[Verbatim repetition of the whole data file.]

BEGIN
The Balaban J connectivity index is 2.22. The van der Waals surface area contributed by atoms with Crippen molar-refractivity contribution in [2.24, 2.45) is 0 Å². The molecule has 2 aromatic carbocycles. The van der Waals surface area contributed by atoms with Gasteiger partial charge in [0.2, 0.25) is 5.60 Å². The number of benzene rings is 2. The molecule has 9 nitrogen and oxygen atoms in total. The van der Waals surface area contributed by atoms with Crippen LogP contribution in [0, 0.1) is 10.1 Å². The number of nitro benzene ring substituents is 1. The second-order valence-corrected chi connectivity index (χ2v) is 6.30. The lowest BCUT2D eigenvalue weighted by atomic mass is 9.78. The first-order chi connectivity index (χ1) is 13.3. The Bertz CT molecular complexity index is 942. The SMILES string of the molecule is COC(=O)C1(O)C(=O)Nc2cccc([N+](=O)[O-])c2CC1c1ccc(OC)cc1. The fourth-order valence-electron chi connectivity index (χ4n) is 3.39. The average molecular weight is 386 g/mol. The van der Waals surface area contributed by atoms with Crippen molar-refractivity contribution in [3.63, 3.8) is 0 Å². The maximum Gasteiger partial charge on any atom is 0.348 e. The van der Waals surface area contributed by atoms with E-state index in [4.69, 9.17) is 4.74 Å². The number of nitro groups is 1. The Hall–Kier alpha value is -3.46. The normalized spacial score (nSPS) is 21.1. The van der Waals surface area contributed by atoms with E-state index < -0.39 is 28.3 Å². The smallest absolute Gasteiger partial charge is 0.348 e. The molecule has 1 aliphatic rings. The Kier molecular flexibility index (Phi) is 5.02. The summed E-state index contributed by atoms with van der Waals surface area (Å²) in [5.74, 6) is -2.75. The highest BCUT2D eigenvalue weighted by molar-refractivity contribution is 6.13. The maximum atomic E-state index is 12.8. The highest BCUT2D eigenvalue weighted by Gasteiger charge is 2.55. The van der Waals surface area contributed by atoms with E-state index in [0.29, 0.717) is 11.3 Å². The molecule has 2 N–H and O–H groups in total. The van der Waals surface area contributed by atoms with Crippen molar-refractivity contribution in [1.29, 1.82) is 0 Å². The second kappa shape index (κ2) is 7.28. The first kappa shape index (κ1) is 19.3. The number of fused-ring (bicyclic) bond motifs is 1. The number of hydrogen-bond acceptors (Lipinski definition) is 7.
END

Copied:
The Balaban J connectivity index is 2.22. The van der Waals surface area contributed by atoms with Crippen molar-refractivity contribution in [2.24, 2.45) is 0 Å². The molecule has 2 aromatic carbocycles. The van der Waals surface area contributed by atoms with Gasteiger partial charge in [0.2, 0.25) is 5.60 Å². The number of benzene rings is 2. The molecule has 9 nitrogen and oxygen atoms in total. The van der Waals surface area contributed by atoms with Crippen LogP contribution in [0, 0.1) is 10.1 Å². The number of nitro benzene ring substituents is 1. The second-order valence-corrected chi connectivity index (χ2v) is 6.30. The lowest BCUT2D eigenvalue weighted by atomic mass is 9.78. The first-order chi connectivity index (χ1) is 13.3. The Bertz CT molecular complexity index is 942. The SMILES string of the molecule is COC(=O)C1(O)C(=O)Nc2cccc([N+](=O)[O-])c2CC1c1ccc(OC)cc1. The fourth-order valence-electron chi connectivity index (χ4n) is 3.39. The average molecular weight is 386 g/mol. The van der Waals surface area contributed by atoms with Crippen molar-refractivity contribution in [3.63, 3.8) is 0 Å². The maximum Gasteiger partial charge on any atom is 0.348 e. The van der Waals surface area contributed by atoms with E-state index in [4.69, 9.17) is 4.74 Å². The number of nitro groups is 1. The Hall–Kier alpha value is -3.46. The normalized spacial score (nSPS) is 21.1. The van der Waals surface area contributed by atoms with E-state index < -0.39 is 28.3 Å². The smallest absolute Gasteiger partial charge is 0.348 e. The molecule has 1 aliphatic rings. The Kier molecular flexibility index (Phi) is 5.02. The summed E-state index contributed by atoms with van der Waals surface area (Å²) in [5.74, 6) is -2.75. The highest BCUT2D eigenvalue weighted by molar-refractivity contribution is 6.13. The maximum atomic E-state index is 12.8. The highest BCUT2D eigenvalue weighted by Gasteiger charge is 2.55. The van der Waals surface area contributed by atoms with E-state index in [0.29, 0.717) is 11.3 Å². The molecule has 2 N–H and O–H groups in total. The van der Waals surface area contributed by atoms with Crippen molar-refractivity contribution in [1.29, 1.82) is 0 Å². The second kappa shape index (κ2) is 7.28. The first kappa shape index (κ1) is 19.3. The number of fused-ring (bicyclic) bond motifs is 1. The number of hydrogen-bond acceptors (Lipinski definition) is 7.